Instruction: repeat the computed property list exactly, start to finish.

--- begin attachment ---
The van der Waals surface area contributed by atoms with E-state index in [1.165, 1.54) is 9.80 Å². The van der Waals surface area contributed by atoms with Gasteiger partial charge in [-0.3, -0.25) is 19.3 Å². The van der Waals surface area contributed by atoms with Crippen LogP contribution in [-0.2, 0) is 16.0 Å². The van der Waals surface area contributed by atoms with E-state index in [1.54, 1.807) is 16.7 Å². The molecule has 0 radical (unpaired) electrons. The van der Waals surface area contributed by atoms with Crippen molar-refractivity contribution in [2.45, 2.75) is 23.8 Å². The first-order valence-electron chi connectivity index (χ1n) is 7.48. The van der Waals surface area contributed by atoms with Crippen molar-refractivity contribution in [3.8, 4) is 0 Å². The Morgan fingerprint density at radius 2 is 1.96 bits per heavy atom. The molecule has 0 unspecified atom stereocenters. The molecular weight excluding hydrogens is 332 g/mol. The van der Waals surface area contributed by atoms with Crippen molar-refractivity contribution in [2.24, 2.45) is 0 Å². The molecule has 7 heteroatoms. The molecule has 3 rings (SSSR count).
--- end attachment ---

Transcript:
The van der Waals surface area contributed by atoms with E-state index in [1.165, 1.54) is 9.80 Å². The van der Waals surface area contributed by atoms with Gasteiger partial charge in [-0.3, -0.25) is 19.3 Å². The van der Waals surface area contributed by atoms with Crippen LogP contribution in [-0.2, 0) is 16.0 Å². The van der Waals surface area contributed by atoms with E-state index in [1.54, 1.807) is 16.7 Å². The molecule has 0 radical (unpaired) electrons. The van der Waals surface area contributed by atoms with Crippen molar-refractivity contribution in [2.45, 2.75) is 23.8 Å². The first-order valence-electron chi connectivity index (χ1n) is 7.48. The van der Waals surface area contributed by atoms with Crippen molar-refractivity contribution in [3.8, 4) is 0 Å². The Morgan fingerprint density at radius 2 is 1.96 bits per heavy atom. The molecule has 0 unspecified atom stereocenters. The molecular weight excluding hydrogens is 332 g/mol. The van der Waals surface area contributed by atoms with Crippen molar-refractivity contribution in [2.24, 2.45) is 0 Å². The molecule has 7 heteroatoms. The molecule has 3 rings (SSSR count).